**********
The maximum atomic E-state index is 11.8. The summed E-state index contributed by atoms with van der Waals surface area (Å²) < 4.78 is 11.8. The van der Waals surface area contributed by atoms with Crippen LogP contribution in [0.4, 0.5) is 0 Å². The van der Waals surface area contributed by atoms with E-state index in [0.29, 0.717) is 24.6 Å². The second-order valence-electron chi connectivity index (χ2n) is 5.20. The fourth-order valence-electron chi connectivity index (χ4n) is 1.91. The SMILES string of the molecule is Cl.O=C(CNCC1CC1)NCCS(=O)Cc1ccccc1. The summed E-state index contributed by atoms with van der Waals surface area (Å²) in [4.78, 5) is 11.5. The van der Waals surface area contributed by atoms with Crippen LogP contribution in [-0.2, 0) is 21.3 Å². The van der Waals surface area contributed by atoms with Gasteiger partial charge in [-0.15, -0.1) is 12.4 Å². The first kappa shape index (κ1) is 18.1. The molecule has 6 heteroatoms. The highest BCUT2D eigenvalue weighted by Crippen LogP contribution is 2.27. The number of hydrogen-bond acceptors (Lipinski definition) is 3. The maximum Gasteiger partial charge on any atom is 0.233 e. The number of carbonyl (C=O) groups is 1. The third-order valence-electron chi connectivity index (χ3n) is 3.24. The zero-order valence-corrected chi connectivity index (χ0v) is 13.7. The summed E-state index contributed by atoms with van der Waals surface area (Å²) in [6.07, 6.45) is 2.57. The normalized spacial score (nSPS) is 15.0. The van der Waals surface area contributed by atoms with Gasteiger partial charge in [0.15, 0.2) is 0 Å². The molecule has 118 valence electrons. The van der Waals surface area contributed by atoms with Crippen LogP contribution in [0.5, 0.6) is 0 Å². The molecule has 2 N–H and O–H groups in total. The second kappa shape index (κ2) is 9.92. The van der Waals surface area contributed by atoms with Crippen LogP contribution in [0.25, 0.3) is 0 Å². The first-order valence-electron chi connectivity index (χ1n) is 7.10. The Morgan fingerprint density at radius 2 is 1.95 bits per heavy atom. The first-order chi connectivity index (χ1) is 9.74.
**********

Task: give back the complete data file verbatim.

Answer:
The maximum atomic E-state index is 11.8. The summed E-state index contributed by atoms with van der Waals surface area (Å²) < 4.78 is 11.8. The van der Waals surface area contributed by atoms with Crippen LogP contribution in [0.4, 0.5) is 0 Å². The van der Waals surface area contributed by atoms with E-state index in [0.29, 0.717) is 24.6 Å². The second-order valence-electron chi connectivity index (χ2n) is 5.20. The fourth-order valence-electron chi connectivity index (χ4n) is 1.91. The SMILES string of the molecule is Cl.O=C(CNCC1CC1)NCCS(=O)Cc1ccccc1. The summed E-state index contributed by atoms with van der Waals surface area (Å²) in [4.78, 5) is 11.5. The van der Waals surface area contributed by atoms with Crippen LogP contribution in [-0.2, 0) is 21.3 Å². The van der Waals surface area contributed by atoms with Gasteiger partial charge in [-0.15, -0.1) is 12.4 Å². The first kappa shape index (κ1) is 18.1. The molecule has 6 heteroatoms. The highest BCUT2D eigenvalue weighted by Crippen LogP contribution is 2.27. The number of hydrogen-bond acceptors (Lipinski definition) is 3. The maximum Gasteiger partial charge on any atom is 0.233 e. The number of carbonyl (C=O) groups is 1. The third-order valence-electron chi connectivity index (χ3n) is 3.24. The zero-order valence-corrected chi connectivity index (χ0v) is 13.7. The summed E-state index contributed by atoms with van der Waals surface area (Å²) in [6.07, 6.45) is 2.57. The normalized spacial score (nSPS) is 15.0. The van der Waals surface area contributed by atoms with Gasteiger partial charge in [0.15, 0.2) is 0 Å². The molecule has 118 valence electrons. The van der Waals surface area contributed by atoms with Crippen LogP contribution in [0.5, 0.6) is 0 Å². The molecule has 2 N–H and O–H groups in total. The second kappa shape index (κ2) is 9.92. The van der Waals surface area contributed by atoms with Crippen LogP contribution in [0.25, 0.3) is 0 Å². The first-order valence-electron chi connectivity index (χ1n) is 7.10. The Morgan fingerprint density at radius 2 is 1.95 bits per heavy atom. The first-order chi connectivity index (χ1) is 9.74.